At least 110 customers hit by city’s online payment hack

t least 110 people have reported unauthorized charges to their credit or debit cards since Oceanside discovered a suspected breach of its online utilities payment system two weeks ago.

Unwanted purchases included iTunes music and Lyft car rides, city Financial Services Director Jane McPherson said this week. The city’s 44,000 utilities customers normally use the system to pay their water, sewer and trash bills.

“We take this very seriously,” McPherson said. “We want to make sure we keep everything secure, and that’s why we are taking all steps necessary.”

One victim of the data breach, who asked only to be identified by his first name, Scott, said someone used his credit card information in an attempt to buy $700 worth of barbecue equipment online and ship it to Rialto, a city in San Bernardino County.

The credit card company approved the first purchase, he said, but then it declined two similar transactions and contacted him about the suspicious activity. He had the company reverse the original purchase immediately.

“I got lucky,” he said. “They picked it up right away.”

However, Scott said, the city needs to do more to notify residents as soon as possible that their personal information might be compromised so that they can take steps to prevent theft. City officials said it took a few days to determine that their system may be the source of the leaked information.

The first clue of a problem came when a customer service supervisor received a call Aug. 14, McPherson said. Soon there were more calls, and the city decided to shut down the online payment system to investigate.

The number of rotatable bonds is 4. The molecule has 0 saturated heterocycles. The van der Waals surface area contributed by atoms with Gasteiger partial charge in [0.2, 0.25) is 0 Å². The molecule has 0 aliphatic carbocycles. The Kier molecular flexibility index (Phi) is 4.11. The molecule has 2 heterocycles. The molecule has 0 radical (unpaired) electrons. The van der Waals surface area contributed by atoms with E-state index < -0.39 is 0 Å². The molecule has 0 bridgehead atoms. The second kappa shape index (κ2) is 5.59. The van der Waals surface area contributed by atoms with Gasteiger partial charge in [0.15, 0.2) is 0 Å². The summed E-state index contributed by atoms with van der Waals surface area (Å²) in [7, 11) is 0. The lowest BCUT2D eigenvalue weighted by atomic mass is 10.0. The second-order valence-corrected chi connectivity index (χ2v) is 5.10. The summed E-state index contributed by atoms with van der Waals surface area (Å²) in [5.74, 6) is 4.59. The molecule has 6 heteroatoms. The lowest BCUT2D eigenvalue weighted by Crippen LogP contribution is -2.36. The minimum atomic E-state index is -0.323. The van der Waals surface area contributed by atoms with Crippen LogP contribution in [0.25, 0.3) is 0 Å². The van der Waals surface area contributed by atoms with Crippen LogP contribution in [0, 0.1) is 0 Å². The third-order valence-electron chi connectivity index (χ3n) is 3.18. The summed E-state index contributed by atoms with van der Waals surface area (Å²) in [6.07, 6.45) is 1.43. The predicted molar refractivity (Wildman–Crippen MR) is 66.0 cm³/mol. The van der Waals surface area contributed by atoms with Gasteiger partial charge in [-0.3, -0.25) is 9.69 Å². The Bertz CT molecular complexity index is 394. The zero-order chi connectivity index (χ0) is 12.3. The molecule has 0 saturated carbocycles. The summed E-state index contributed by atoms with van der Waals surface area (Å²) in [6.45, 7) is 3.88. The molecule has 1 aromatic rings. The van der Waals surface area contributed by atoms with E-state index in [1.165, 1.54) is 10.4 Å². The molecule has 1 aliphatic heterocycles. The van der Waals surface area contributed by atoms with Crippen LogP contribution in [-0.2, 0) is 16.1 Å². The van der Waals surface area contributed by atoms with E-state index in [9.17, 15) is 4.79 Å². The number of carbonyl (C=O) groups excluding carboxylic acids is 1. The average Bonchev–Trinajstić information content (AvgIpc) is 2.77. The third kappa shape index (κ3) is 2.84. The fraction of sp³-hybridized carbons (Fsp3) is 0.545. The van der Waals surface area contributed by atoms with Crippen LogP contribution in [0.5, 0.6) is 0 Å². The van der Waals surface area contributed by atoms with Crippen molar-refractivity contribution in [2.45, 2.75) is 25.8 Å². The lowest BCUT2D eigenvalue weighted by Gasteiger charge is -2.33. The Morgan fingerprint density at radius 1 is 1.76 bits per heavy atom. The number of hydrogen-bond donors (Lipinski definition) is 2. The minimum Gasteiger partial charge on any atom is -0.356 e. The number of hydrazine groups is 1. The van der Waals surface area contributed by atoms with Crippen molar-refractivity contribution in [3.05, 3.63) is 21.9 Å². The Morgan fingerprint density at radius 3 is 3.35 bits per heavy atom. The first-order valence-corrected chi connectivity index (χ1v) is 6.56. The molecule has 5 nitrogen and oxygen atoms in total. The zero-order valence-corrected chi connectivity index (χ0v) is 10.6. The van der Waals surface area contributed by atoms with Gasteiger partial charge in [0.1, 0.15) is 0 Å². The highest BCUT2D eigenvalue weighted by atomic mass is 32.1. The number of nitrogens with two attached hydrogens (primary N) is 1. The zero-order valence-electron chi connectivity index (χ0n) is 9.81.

“We don’t have any idea” whether the hack was internal or external, or how the information might have been released, she said.

The city’s online payment system remained unavailable Tuesday while experts and law enforcement officers investigated the problem. Meanwhile, city officials advised people to continue checking their bank accounts for suspicious charges.

The city has brought in a cyber security expert to conduct a forensic analysis of the apparent hack, McPherson said. FBI agents and local law enforcement officers also are involved in the investigation. A report on the results is expected this week.

In all the known Oceanside cases, the banks or credit unions have reimbursed people for the disputed charges, she said.

The illegal charges occurred on accounts used to make single online payments, and not ones set up with repeated automatic payments, McPherson said. They did not occur on payments through the city’s Express Utility Payment system, which can be found on the city’s website at the bottom of the online payment services page.

Security breaches have surged across California and much of the nation in the past year or two.

A report released in 2016 by then California Attorney General Kamala Harris stated that actual records compromised increased from 4.3 million in 2014 to 24 million the following year.

Most of those data breaches occurred in large commercial retail systems such as Target department stores and Chipotle restaurants. Another recent threat to city online systems has been ransomware, such as a case last year that locked up much of the San Francisco public transit system and unsuccessfully demanded about $70,000 to release control of the computers.

Oceanside customers hit by the data hack appear to have made a one-time payment using the system between July 1 and Aug. 13.



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